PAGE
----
Ringling Bros. and Barnum & Bailey Circus cited in multi-injury fall
A "Hair Hang Act" performance during a Ringling Bros. and Barnum & Bailey Circus show on May 4 in Providence took a disastrous turn when the apparatus the performers were hanging from suddenly fell to the ground. An investigation by OSHA determined this incident occurred because the carabiner used to support the performers failed from being improperly loaded. The failure resulted in the eight employees performing the act falling more than 15 feet to the ground and sustaining serious injuries. A ninth employee, working on the ground, was struck by falling employees.
How it happened
In violation of industry practice and the carabiner manufacturer's instructions, the company improperly loaded the carabiner by attaching two pear-shaped steel rings to the bottom of the carabiner, with each steel ring having three wire cables running from it to the corners of the rigging apparatus. This created a tri-axial loading situation as opposed to the proper loading situation where the carabiner is loaded only at two points along its major axis. This improper manner of loading resulted in the carabiner being overloaded, causing the carabiner to fail and having all eight employees attached to the rigging fall to the ground.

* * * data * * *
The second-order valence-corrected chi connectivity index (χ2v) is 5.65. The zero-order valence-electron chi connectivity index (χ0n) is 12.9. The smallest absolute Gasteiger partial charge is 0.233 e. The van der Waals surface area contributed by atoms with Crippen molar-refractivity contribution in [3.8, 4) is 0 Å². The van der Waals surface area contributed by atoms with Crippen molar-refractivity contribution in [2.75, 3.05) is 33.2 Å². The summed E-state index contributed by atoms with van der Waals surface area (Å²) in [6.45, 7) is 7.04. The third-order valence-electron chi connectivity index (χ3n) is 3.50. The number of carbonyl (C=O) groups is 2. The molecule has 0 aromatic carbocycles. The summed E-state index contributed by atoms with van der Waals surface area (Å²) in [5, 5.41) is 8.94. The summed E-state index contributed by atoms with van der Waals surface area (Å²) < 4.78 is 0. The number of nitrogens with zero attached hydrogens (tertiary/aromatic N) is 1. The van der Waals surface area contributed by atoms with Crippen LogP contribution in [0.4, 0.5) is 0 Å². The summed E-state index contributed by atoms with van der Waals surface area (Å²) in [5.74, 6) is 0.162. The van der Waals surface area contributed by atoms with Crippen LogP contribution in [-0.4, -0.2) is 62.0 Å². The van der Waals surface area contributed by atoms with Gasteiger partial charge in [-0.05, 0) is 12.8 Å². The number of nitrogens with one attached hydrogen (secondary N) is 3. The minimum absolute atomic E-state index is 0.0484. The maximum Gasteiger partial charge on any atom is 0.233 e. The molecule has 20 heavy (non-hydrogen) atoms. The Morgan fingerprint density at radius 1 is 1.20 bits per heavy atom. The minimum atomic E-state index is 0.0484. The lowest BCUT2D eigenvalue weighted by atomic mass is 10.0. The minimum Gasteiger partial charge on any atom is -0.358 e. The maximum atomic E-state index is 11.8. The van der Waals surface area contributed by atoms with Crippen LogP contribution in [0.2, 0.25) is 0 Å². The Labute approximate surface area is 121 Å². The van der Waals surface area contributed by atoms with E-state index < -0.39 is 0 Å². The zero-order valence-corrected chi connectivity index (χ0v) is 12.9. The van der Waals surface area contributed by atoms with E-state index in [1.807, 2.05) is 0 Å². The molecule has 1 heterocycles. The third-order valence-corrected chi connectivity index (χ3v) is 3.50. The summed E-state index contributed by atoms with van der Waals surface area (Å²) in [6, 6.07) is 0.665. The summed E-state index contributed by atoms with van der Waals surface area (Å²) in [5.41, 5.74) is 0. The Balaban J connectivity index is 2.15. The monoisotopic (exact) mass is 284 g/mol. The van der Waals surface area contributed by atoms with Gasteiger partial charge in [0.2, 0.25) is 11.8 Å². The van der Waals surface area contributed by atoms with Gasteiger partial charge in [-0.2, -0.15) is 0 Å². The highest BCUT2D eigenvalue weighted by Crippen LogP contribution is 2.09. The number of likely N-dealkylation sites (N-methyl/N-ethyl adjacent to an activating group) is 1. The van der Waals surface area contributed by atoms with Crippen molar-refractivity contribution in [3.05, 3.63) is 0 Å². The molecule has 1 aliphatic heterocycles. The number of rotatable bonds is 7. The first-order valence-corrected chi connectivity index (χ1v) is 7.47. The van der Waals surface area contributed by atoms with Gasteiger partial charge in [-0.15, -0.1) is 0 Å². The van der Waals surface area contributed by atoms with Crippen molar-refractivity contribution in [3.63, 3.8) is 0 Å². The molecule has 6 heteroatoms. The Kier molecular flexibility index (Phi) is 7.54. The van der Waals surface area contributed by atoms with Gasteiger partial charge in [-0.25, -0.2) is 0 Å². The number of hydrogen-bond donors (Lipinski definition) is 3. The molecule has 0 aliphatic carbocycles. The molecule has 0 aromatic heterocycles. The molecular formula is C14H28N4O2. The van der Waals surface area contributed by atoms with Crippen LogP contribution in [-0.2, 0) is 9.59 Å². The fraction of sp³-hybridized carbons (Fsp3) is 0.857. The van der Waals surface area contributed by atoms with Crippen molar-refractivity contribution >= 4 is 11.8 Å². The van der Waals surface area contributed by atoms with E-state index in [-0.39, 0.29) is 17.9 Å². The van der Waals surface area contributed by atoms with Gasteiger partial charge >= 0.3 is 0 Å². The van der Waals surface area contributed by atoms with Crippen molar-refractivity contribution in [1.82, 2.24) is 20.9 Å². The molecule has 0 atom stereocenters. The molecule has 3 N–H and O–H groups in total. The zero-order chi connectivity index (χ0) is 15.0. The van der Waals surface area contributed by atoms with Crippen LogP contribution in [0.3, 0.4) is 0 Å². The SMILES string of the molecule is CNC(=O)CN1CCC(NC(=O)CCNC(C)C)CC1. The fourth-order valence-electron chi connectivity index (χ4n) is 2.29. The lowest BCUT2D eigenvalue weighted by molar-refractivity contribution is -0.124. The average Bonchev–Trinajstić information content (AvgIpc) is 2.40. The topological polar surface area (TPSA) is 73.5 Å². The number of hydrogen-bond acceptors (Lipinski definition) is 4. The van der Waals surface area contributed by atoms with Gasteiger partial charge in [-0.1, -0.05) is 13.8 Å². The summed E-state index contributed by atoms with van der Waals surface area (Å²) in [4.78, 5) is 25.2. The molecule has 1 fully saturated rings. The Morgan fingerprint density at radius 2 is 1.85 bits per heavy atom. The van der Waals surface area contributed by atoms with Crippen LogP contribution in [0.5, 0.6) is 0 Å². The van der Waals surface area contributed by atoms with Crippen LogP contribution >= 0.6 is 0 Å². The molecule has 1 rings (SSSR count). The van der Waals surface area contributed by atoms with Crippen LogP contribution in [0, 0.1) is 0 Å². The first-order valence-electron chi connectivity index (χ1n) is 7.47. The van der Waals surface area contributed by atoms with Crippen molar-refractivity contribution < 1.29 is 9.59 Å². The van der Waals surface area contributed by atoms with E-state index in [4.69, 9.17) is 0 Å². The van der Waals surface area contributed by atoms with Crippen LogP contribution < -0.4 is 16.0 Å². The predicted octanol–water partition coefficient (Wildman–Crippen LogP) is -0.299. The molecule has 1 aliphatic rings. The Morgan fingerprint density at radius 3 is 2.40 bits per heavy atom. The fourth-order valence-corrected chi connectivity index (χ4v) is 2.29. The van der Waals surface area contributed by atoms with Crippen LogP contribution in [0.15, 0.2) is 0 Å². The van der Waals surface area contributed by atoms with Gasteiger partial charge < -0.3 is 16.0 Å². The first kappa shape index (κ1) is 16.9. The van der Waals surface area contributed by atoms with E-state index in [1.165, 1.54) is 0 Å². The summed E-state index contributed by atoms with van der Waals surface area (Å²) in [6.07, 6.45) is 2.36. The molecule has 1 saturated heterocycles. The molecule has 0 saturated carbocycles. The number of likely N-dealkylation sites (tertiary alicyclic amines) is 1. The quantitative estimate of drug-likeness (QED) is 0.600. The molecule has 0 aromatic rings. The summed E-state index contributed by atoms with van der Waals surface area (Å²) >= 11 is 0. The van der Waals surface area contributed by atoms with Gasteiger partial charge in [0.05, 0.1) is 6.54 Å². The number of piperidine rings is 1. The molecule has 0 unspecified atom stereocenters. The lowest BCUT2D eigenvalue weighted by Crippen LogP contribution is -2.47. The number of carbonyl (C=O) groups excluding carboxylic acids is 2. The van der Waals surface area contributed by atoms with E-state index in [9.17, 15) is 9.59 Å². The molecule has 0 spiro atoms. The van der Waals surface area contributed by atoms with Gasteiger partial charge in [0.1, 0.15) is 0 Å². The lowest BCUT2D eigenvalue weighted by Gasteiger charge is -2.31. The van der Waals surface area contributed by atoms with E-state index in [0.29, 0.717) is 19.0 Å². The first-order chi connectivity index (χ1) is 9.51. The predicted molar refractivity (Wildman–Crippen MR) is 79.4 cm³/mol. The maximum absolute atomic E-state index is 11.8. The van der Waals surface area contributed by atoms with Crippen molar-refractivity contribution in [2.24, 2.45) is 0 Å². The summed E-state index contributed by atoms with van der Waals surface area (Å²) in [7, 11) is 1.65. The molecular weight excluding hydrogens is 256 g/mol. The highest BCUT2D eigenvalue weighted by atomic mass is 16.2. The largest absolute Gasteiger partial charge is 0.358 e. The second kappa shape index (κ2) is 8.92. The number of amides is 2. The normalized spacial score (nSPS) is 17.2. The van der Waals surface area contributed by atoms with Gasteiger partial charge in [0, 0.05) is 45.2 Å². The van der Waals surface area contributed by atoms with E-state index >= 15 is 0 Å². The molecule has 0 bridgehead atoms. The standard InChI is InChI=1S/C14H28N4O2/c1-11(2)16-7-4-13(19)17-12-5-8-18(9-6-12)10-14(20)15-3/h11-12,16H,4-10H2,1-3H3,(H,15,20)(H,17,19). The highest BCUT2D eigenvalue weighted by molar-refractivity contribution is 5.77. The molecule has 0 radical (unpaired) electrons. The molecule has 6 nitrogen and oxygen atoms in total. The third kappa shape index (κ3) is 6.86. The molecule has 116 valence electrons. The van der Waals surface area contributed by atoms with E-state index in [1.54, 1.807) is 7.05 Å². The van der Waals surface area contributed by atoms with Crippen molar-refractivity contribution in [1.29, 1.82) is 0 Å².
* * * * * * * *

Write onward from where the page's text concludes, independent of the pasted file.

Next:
As a result of its findings, OSHA has cited Feld Entertainment Inc., doing business as Ringling Bros. and Barnum & Bailey Circus, for one serious safety violation with a proposed penalty of $7,000, the maximum fine allowed by law. The citation can be viewed at http://www.osha.gov/ooc/citations/Feldfinalcitation.pdf.
"This catastrophic failure by Ringling Bros. and Barnum & Bailey Circus clearly demonstrates that the circus industry needs a systematic design approach for the structures used in performances – approaches that are developed, evaluated and inspected by professional engineers," said Dr. David Michaels, assistant secretary of labor for occupational safety and health. "While the $7,000 penalty is the maximum allowable by law, we can never put a price on the impact this event had on these workers and their families. Employers must take steps to ensure this does not happen again."